R v Collins

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For the similarly named Canadian case on exclusion of evidence, see R. v. Collins.
R v Collins
Court Court of Appeal – Criminal Division
Decided 5 May 1972
Citation(s) [1973] QB 100
Cases cited None
Legislation cited Theft Act 1968, Section 9(1)(a)
Case history
Prior action(s) None
Subsequent action(s) None
Court membership
Judge(s) sitting Edmund Davies and Stephenson L.JJ. and Boreham J.
Keywords
Burglary; Trespass

R v Collins 1973 QB 100 is a case decided by the Court of Appeal of England and Wales which examined the meaning of "enters as a trespasser" in the definition of burglary. Collins was a 19 year old man who had been convicted of burglary with intent to commit rape[1] and sentenced to a term of imprisonment.

Facts[edit]

The alleged victim was a young woman, Phillippa Last, who after an evening's drinking, had gone to bed. Collins, likewise, had taken a quantity of drink and was desirous of sexual intercourse. He went to Last's house hoping to have sex with her. Having climbed up a ladder, peered into Last's bedroom through the window and seen her sleeping, he descended to ground level and undressed except for his socks. He then climbed back up the ladder and was about to enter the bedroom when Last awoke; seeing an almost naked man with an erect penis, she assumed that this was her boyfriend paying her a romantic nocturnal visit and invited Collins to enter. After a little while, she realised that he was not, in fact, her boyfriend, and raised the alarm. Collins was charged with burglary with intent to commit rape, tried at the Essex Assizes and convicted. He was sentenced to 21 months imprisonment and appealed against conviction.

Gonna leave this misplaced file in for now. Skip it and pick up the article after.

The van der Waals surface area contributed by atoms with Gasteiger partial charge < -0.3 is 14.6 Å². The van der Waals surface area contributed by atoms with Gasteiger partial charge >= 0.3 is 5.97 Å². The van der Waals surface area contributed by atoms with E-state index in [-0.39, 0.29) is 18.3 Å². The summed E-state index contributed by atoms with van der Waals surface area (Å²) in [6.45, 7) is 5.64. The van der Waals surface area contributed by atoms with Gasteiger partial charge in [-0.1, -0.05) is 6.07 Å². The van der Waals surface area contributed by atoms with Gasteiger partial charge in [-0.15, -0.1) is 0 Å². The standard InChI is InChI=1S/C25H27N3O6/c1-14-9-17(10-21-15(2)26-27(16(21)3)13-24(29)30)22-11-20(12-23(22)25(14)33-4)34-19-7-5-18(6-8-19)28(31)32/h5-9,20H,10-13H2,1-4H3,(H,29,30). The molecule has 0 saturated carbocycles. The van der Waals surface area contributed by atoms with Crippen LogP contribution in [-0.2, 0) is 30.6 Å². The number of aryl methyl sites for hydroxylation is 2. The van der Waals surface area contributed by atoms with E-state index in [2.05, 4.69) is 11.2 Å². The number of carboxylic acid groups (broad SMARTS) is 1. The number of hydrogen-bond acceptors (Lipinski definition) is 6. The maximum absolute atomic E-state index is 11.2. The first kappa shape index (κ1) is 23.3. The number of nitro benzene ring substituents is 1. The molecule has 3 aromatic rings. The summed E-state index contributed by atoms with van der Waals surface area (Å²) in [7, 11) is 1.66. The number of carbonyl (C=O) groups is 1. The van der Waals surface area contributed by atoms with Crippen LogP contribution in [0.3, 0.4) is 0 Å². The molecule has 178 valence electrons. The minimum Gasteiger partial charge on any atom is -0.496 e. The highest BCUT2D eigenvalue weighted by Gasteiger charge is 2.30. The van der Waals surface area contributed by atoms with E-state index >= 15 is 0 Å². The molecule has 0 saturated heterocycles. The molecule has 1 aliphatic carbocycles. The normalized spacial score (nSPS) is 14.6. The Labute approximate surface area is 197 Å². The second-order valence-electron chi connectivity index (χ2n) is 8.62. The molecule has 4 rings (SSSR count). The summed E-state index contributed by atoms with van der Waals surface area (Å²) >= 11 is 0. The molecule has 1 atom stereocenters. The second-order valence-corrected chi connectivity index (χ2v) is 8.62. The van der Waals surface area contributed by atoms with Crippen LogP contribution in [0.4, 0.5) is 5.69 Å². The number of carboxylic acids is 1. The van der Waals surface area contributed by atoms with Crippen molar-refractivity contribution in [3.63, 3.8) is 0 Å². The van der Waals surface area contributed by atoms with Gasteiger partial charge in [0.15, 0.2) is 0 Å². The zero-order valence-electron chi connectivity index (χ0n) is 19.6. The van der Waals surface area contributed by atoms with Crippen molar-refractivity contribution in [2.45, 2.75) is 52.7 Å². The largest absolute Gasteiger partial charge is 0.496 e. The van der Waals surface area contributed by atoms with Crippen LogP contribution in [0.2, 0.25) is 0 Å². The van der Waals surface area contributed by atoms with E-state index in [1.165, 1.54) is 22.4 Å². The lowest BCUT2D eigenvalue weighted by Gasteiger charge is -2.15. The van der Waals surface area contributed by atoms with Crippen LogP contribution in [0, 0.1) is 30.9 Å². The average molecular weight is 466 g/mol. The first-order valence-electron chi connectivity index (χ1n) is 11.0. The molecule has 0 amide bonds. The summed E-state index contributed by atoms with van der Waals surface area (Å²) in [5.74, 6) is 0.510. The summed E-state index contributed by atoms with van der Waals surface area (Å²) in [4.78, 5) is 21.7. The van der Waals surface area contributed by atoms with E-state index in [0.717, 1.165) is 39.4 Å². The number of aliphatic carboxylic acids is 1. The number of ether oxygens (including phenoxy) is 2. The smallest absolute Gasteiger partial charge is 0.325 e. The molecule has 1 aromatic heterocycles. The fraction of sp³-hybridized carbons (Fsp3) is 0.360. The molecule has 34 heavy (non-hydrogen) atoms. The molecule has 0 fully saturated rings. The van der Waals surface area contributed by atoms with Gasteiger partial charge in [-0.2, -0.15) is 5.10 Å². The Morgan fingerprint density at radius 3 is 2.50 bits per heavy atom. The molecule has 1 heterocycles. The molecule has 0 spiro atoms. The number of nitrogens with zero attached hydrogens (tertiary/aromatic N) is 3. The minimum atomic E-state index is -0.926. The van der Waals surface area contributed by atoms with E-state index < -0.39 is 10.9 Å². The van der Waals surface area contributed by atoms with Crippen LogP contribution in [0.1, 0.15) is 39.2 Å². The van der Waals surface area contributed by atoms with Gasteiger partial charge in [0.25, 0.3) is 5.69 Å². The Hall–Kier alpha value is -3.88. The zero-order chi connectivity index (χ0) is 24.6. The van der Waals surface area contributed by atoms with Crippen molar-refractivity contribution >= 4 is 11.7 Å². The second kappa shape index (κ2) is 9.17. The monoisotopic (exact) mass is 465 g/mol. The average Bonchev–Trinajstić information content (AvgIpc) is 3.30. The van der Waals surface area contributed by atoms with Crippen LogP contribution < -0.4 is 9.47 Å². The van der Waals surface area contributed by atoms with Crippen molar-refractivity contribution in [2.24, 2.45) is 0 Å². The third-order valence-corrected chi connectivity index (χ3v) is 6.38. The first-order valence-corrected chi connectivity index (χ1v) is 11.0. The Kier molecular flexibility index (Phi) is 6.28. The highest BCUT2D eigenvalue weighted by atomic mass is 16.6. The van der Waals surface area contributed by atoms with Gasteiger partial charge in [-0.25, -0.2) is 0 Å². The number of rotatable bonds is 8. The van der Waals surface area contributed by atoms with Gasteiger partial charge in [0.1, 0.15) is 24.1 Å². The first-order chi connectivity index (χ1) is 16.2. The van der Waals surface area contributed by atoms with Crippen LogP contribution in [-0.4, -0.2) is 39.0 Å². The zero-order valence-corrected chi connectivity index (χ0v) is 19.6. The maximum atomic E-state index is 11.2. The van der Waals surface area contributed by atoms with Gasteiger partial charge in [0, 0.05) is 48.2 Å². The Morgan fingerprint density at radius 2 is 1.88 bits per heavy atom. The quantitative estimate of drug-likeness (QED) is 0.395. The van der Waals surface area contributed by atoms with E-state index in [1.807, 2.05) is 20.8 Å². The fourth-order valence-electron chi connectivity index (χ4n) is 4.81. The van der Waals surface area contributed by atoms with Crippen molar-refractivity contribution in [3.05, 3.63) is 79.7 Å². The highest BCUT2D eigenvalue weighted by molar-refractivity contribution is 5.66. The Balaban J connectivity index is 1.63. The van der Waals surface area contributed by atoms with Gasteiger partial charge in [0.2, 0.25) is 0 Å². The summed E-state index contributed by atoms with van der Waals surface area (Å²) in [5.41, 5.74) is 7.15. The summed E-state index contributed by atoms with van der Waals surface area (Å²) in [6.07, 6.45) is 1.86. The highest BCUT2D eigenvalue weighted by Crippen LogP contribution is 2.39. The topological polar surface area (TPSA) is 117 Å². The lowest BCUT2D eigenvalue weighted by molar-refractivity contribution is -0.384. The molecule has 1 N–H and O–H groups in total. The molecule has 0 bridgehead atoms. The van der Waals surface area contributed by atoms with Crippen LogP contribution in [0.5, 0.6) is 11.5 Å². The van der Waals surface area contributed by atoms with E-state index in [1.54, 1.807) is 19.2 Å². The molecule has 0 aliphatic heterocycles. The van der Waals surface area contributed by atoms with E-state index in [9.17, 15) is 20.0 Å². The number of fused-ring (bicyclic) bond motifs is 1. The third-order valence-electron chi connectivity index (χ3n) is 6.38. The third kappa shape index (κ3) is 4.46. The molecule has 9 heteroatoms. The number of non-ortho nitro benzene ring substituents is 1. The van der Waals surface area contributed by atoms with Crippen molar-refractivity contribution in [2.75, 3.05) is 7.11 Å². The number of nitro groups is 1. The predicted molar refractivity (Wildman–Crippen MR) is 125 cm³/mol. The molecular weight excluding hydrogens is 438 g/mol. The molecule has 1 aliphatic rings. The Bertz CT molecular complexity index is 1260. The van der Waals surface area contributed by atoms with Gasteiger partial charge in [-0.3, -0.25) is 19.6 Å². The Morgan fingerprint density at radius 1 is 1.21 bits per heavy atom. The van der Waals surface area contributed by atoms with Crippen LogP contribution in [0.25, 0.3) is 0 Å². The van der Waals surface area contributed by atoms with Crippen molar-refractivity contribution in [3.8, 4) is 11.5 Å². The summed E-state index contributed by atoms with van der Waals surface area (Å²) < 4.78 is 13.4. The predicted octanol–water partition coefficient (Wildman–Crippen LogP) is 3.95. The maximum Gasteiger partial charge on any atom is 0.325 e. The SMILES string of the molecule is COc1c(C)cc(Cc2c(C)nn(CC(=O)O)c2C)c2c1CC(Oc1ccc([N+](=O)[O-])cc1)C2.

Trial[edit]

Collins' barrister submitted during the first instance trial that because Last had invited him into her bedroom, even under a mistake of fact, Collins had not "entered as a trespasser". The Assizes judge rejected this submission. There had been an issue as to where exactly Collins had been at the time of Last's mistaken invitation—outside the window on the sill or already inside the bedroom—and the evidence was inconclusive on that point.

Decision[edit]

The point in issue had not previously been decided so there was no authority on which the court could rely; instead, textbooks were consulted.[2][3][4] Having examined these opinions, the court ruled that the person entering

must do so knowing that he is a trespasser and nevertheless deliberately enters, or, at the very least, is reckless as to whether or not he is entering the premises of another without the other party's consent.

The court considered that on the facts, the judge had misdirected the jury on this test, even though the timing had been unclear. It was also considered obiter that civil law concepts such as trespass ab initio[5] and Last's occupancy status[6] were irrelevant to the criminal law.

Accordingly, the court allowed the appeal on the basis that the jury had never been invited to consider whether in fact Collins was a trespasser when he entered X's bedroom; his conviction was duly quashed.

External links[edit]

Full text of decision

References[edit]

  1. ^ now redefined as trespass with intent to commit a sexual offence under s63 Sexual Offences Act 2003
  2. ^ Archbold's Criminal Pleading Evidence & Practice, 37th Ed. London: Sweet & Maxwell. 1969. p. 1505. 
  3. ^ Smith, J C (1968). The Law of Theft. Oxford: Oxford University Press. p. 462. 
  4. ^ Griew, Edward (1968). The Theft Act 1968. London: Sweet & Maxwell. pp. 4–05. 
  5. ^ that is, lawful entry on land or premises followed by the commission of an unlawful act renders the entry trespassory (Shorland v Govett 1826 5 B&C 485)
  6. ^ That is, she was neither the freeholder nor a tenant of the premises